Good luck
Joe

Aug 29, 2011 | Cycling

1 Answer

Rear sprocket slips when chain is on the smallest sprockets. when I shift to the two largest sprockets on the back wheel, it peddels or ingages fine


Sprockets are all connected and turn together as a unit. The chain could be skipping over the teeth on individual sprockets.

I suspect severe chain and sprocket wear.

http://sheldonbrown.com/chains.html

Jul 10, 2011 | Cycling

1 Answer

I have a derbi senda sm125 and when moving if i go above 5000rpm it starts jolting from the back wheel??? Any ideas what it could be?


Sounds like your chain is stretched and not fitting the sprocket properly or is just too loose. Check your front and rear chain sprockets for wear and ensure the teeth are straight. Check to insure the chain fits snuggly on the rear sprocket. As a chain stretches over its life, it won't fit in all of the teeth on the rear sprocket. This will cause the chain to ride up on the teeth at higher RPMs and jump (causing the feeling of a jolt or **** as it grabs again). Typically, the chain should have no more than an inch or so of play when properly adjusted.

Jun 22, 2011 | 2004 Derbi Senda SM 125 4T

4 Answers

Chain is turning but the rear wheel is not moving


What??? RLtoFixYa doesn't know what they are talking about. Your problem is a faulty/broke "one way roller clutch" which is threaded onto the rear wheel. I've already replaced 2 on my son's MX500.....

May 25, 2011 | Razor MX500 Dirt Rocket

1 Answer

Drive chain slack?


Typical chain slack should be about two inches from bottom edge of the chain to the top. Grabbing the chain in the middle (halfway from sprocket to sprocket) and moving it up and down. After adjusting , you should raise the rear wheel off the ground and spin the back wheel checking every 6 inches or so that the slack does not get tighter or looser. If the chain gets tighter as it goes around the sprocket it is an indication that the chain is stretched at that point and needs to be replaced.

Nov 17, 2010 | 2004 Yamaha YZ 450 F

1 Answer

I had to take off the rear weel of my falcon apache mountain bike to get it in my car o travel from my grandparens home to mine but i cant get the back weel gear arm back on. how do i do this??


By the "gear arm" I assume you mean that part of the rear derailer that the chain zig-zags through. This arm moves in two ways. It moves in and out (toward the wheel and away) as you move the shift lever - which is how it changes gears, by moving the chain onto different sprockets (gears). It also moves forward and back (toward the front and back of the bike) under spring pressure. This forward and back motion is necessary to take up the slack in the chain when you are using the smaller sprockets (the smaller the sprocket, the "higher" the gear). When the wheel has been removed, this arm moves forward (under spring pressure) as far as it can to take up all of the slack in the chain. All you have to do is grasp this lever and pull it toward the back of the bike, allowing the lever and the chain to pass behind the sprockets (gears) as you pull the wheel back into it's position. You can safely pull this arm forward and back at any time without doing any damage. One more tip-- I find it a little easier if you first put the shift lever in a "middle" gear position. Then when you pull the wheel into place, you should aim to put the chain on a middle sprocket. You don't have to hit the exact correct sprocket as you can simply lift the rear wheel and turn the pedals forward (after installing the wheel) and the chain will move to the correct sprocket corresponding to the setting on the shift lever.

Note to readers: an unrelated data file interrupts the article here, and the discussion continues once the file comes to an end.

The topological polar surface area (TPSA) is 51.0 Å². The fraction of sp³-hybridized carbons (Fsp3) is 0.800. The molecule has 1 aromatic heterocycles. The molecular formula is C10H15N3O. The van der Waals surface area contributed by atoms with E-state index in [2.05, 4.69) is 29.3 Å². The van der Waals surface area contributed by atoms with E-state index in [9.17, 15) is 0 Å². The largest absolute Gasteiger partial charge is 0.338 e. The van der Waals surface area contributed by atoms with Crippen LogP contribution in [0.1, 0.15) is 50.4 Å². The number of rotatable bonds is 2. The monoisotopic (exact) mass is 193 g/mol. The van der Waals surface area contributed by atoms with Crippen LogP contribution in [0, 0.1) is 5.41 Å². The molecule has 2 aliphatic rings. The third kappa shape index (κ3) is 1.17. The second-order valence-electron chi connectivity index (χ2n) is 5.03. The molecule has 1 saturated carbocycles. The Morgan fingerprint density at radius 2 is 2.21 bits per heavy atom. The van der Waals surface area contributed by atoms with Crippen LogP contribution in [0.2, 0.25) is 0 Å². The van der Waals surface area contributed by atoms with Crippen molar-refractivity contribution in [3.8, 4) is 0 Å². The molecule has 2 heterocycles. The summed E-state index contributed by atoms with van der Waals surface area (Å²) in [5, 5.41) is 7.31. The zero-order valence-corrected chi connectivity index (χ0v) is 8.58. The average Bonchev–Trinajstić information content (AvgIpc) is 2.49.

Good luck! Please vote if you found this helpful. Al K

Oct 14, 2010 | Falcon Cycling

1 Answer

I want to replace my old chain with a new one how do i do that


To replace the main drive chain,you need to remove the chain cover on the engine case which should have a couple of bolts or screws securing it. Loosen the back wheel by untightening the rear axle bolts and then loosen the rear adjusters either side. Make a note of their positions they need to be be the same position either side, although the new chain may need a different setting but as long as they are both the same tightness each side is what matters.Loosen the wheel and move it forward when the axle is loose and the pin holding the axle nut is removed.Unscrew the two 6mm bolts holding the front sprocket a the engine side of the chain.Turn the part on the front sprocket where the two bolts have just been removed so that it lines with the gearbox splines and pull it forward along with the front sprocket at the same time as you push the loosened rear wheel the chain should pull away from the teeth on both sprockets.
To put on the new chain just reverse the proceedure.the ajusters need to be tight but not too tight just enough play to move it up and down slightly remember both adjustes need to be the same position each side and check that the wheel is in line with the bike and straight as uneven adjustments will cause the wheel to be turned slightly off the required vertical position.

Aug 30, 2010 | 1991 Honda NT 400

1 Answer

Drive chain goes loose and tight on back wheel turn


No.That was the problem.The chain and the sprockets needed to be renewed.
When you will take, the rear sprocket's base, off the axle check it's bearing.Just put your finger in and turn it slowly to see if it "locks" instantly.It will be nice if you renew it now that you disassembling the chain drive system.

Jun 07, 2009 | 2002 Honda CBR 600 F(4)i

7 Answers

Chain & Sprocket turn, but Rear Wheel Not engaging/spinning


The problem is witht he flywheel on the rear wheel assembly. I had mine fixed by a professional last night (at a bike store). Razor uses a very cheap spring that is designed to fail and then to top that off did not use enough bearings as well (12 bearings short out of the factory). My son had also sprayed WD-40 all around the back axle (trying to make it faster). This is bad because, the bearings are packed in grease and WD-40 is a de-greaser. Never get WD-40 anywhere near your back axle!!! Anyway, the flywheel was way easier to remove than I thought. It is threaded onto the rim's axle shaft and just screws off. Once you get the flywheel, off you have to take it apart, fabricate a new spring (my son's new spring came from an old 10 speed's tensioning spring), reset the 3 pawls, repack the bearings, put the flywheel back together, and screw it back onto the wheel. I will post a YouTube video on this later. Hopefully this is enough info to get you started.

May 10, 2009 | Razor MX500 Dirt Rocket